Coalition of Societies for the Rights of Older People in Nigeria (COSROPIN) on Friday urged the government to improve the welfare of retirees to minimise corruption in the civil service. Sen. Eze Ajoku, President of the coalition, made the call when he paid a courtesy visit to the Bureau of Public Service Reform (BPSR) in Abuja.
Ajoku said that lack of hope for quality healthcare, security and quality of life after retirement was instrumental to possible corrupt practices by civil servants, especially retiring ones.
“We, as a coalition, have realised that a good index exists between corruption and the status of retired civil servants. Without hope for healthcare, security and a good quality of life after retirement, retiring civil servants will do whatever is possible to provide these for them,” he said.
Ajoku, therefore, called on the government to give hope to civil servants, especially retiring civil servants for them to meet the challenges after retirement. He expressed concern over the preparedness and equipment of civil servants aimed at erasing the mentality that “life only exists in civil service.”
Ajoku expressed optimism that life must hold opportunities for civil servants after retirement.
“The current system condemns civil servants to death with no health insurance, no take-home money after retirement for 16 months and no gratuity. The system abandons the civil servants after retirement unlike colleagues in the private sector or in parastatal agencies of government like NNPC or CBN,” he said.
Ajoku noted that the coalition had provided a legal framework for the rights and privileges of older people through the passage of older persons and privileges bill by the senate. He said that the bill was aimed at enhancing the quality of life of older people in Nigeria.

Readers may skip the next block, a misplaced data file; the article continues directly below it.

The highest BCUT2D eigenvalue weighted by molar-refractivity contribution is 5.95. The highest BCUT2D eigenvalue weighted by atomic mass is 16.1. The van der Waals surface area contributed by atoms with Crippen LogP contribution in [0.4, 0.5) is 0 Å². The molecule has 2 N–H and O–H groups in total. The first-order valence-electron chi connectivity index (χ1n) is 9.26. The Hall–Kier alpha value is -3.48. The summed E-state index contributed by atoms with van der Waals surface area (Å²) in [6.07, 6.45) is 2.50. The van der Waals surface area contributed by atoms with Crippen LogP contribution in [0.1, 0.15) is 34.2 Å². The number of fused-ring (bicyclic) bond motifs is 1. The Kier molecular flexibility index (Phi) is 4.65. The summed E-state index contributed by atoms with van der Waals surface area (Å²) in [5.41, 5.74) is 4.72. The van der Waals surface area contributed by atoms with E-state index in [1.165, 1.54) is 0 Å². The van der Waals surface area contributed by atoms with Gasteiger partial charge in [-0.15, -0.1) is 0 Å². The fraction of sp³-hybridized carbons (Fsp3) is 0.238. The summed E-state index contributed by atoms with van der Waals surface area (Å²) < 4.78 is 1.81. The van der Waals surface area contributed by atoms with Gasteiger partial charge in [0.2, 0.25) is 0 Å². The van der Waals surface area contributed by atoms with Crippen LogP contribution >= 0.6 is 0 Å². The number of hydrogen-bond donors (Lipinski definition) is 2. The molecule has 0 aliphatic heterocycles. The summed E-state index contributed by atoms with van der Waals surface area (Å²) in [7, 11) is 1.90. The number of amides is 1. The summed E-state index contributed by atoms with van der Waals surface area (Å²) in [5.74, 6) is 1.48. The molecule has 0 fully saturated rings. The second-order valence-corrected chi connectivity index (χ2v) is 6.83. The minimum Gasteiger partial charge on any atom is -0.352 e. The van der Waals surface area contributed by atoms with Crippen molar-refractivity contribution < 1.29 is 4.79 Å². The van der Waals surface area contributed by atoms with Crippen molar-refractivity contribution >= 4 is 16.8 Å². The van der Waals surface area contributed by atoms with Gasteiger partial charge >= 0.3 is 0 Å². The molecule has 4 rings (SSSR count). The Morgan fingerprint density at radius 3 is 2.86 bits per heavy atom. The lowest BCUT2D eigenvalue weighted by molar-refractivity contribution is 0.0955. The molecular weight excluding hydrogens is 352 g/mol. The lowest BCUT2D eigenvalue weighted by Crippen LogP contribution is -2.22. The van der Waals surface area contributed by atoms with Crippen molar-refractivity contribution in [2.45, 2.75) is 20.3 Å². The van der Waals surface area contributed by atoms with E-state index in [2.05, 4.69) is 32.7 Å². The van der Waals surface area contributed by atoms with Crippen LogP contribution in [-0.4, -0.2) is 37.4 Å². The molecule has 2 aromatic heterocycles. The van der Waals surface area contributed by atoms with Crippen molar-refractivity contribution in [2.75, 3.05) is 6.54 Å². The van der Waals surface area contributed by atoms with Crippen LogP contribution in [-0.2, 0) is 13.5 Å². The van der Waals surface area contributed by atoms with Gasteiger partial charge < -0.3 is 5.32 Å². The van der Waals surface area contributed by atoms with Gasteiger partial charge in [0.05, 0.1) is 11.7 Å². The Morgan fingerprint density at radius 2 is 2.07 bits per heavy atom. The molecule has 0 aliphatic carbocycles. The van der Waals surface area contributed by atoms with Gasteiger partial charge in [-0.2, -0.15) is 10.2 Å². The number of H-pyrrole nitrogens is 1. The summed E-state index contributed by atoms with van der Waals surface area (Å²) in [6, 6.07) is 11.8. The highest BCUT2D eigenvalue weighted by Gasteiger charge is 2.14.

Ajoku described retired civil servants as a reservoir of skill and knowledge for national productivity, adding that the coalition would not allow efforts to go to waste.
He said that it was in pursuit of improved welfare for retirees that the coalition contributed to the Development of the National Policy on Ageing approved by the federal government.
Responding, Mr Dasuki Arabi, Director General, Bureau for Public Service Reform (BPSR) promised to partner with the coalition in the actualisation of their visions.
Arabi expressed concern over the plight of older persons after retirement from active service and called for action.
“I wonder why some retirees after six or seven months or one year of retirement suffer, in spite of the earlier reforms.
“That means something is wrong somewhere, which we are doing our best to practically address,” he said.
The Director-General, who reiterated the commitment of the Bureau to an improved welfare for retirees, said that they were willing to tap into the knowledge and experience of the retirees.
“We are going to tap into your experience to ensure the success of the civil service,” he said.
Arabi explained that the Bureau was working in synergy with the Federal Ministry of Health to actualise the Basic Care Fund (BCF) for retirees and older persons.
He, however, called for respect and a friendly environment for older people as it was done elsewhere.
According to him, the elderly deserves respect by making provisions for them as well as giving them medical and transport discounts.
The delegation included Alhaji Aliyu Abdullahi, Vice President of the coalition, Mrs Victoria Onu, Mr S.O Majoroh, Dr Godfrey Edoziem and Mrs Tina Chukwuka.
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